Are saunas good for anti aging?

May 30 | Tom Harvey

Traditional sauna use, otherwise known as ‘sauna bathing’, is exposure to high temperatures, typically between 80°C to 95°C (113 °F to 212 °F). When exposed to the heat of a sauna the body recognises the need to cool itself, which triggers a cascade of physiological responses that work together in an attempt to achieve and maintain homeostasis. On a cellular level, these physiological responses, result in discrete metabolic changes that have been found to improve aging and reduce one’s risk of age-related decline.

But what does this mean for anti aging benefits?

Research indicates that it is possible for regular sauna sessions to reduce morbidity and mortality, as well as protect against neurodegenerative and cardiovascular disease. Repeated sauna bathing can optimise the body’s stress response through hormesis and heat-shocking proteins, and it even offers a means to preserve muscle mass that we’d usually lose through age.

While it is not a surefire way to maintain a youthful glow, some regular users have reported the anti aging benefits of saunas.

How many saunas promote anti-aging?

There have been plenty of studies looking into the benefits of traditional sauna sessions, and the majority of them indicate that the most benefits are recorded with 2 to 3 weekly sauna baths. This is true for health conditions like cardiovascular disease, hypertension, immune function and respiratory infection, and more.

However, there’s also reason for many to increase their usage between 4 and 7 times a week, which has been linked to a reduced risk of developing Dementia and Alzheimers.

While this isn’t attainable for everyone, the general consensus is that health benefits come from regular, consistent use of at least 2 times a week.

What are some of the potential anti-aging benefits of sauna use?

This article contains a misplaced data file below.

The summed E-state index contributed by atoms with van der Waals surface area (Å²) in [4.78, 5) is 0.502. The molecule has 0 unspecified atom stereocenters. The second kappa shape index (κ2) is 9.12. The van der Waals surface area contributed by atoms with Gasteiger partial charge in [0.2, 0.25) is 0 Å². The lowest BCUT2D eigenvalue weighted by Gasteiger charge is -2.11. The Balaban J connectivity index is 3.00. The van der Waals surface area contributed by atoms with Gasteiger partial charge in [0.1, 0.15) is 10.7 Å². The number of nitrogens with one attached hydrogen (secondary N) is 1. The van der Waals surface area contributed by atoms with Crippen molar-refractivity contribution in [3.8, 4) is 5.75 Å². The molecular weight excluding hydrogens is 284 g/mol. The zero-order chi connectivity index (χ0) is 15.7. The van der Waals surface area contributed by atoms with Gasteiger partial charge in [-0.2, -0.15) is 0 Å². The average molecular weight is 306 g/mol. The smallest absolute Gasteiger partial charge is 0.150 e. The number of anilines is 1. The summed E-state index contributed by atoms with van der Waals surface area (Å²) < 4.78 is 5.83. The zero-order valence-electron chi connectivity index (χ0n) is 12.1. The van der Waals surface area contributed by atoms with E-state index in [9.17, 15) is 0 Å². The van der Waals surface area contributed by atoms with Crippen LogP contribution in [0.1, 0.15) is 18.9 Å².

Helps with sleep

Regular sauna use can help you get a full night’s sleep by reducing the stress hormone, cortisol, within just twenty minutes of exposure. Less stress = better rest, which can leave you feeling better rested night after night. A full eight hours of sleep at night has also been linked to anti aging, allowing better blood flow to help rebuild collagen to reduce wrinkles and age spots.

Can reduce inflammation

Inflammation can lead to painful conditions as you age, often showing itself in the form of swelling, redness, and heat. Sauna sessions are one of the most recommended treatments for inflammation, offering the skin a chance to relax without an inflammatory influence constantly pressuring it.

Moisturises skin

Infrared saunas are the best for moisturising the skin, working from the inside out to offer you lasting effects rather than temporary fixes. Saunas offer your skin a natural, chemical-free method of regaining and retaining its moisture, which is an integral part of reducing the signs of aging.

Reverses UV damage

While there are fewer studies completed on reversible UV damage and saunas, some cases have shown positive effects regarding regular sauna sessions. This has the potential to benefit people who have spent more time in the sun than the average person, or who have experienced burns or fading from prolonged UV exposure.

Detoxifies the body

Saunas make you sweat, which allows unhealthy toxins to be removed from your body. The longer you spend in a sauna, the deeper these toxins can be expelled, giving your liver a much-needed break. Regular sauna sessions have been shown to keep the body freer of toxins, which can promote fewer age-related issues like wrinkles and age spots. Detoxification can also help your skin remain brighter and healthier for longer.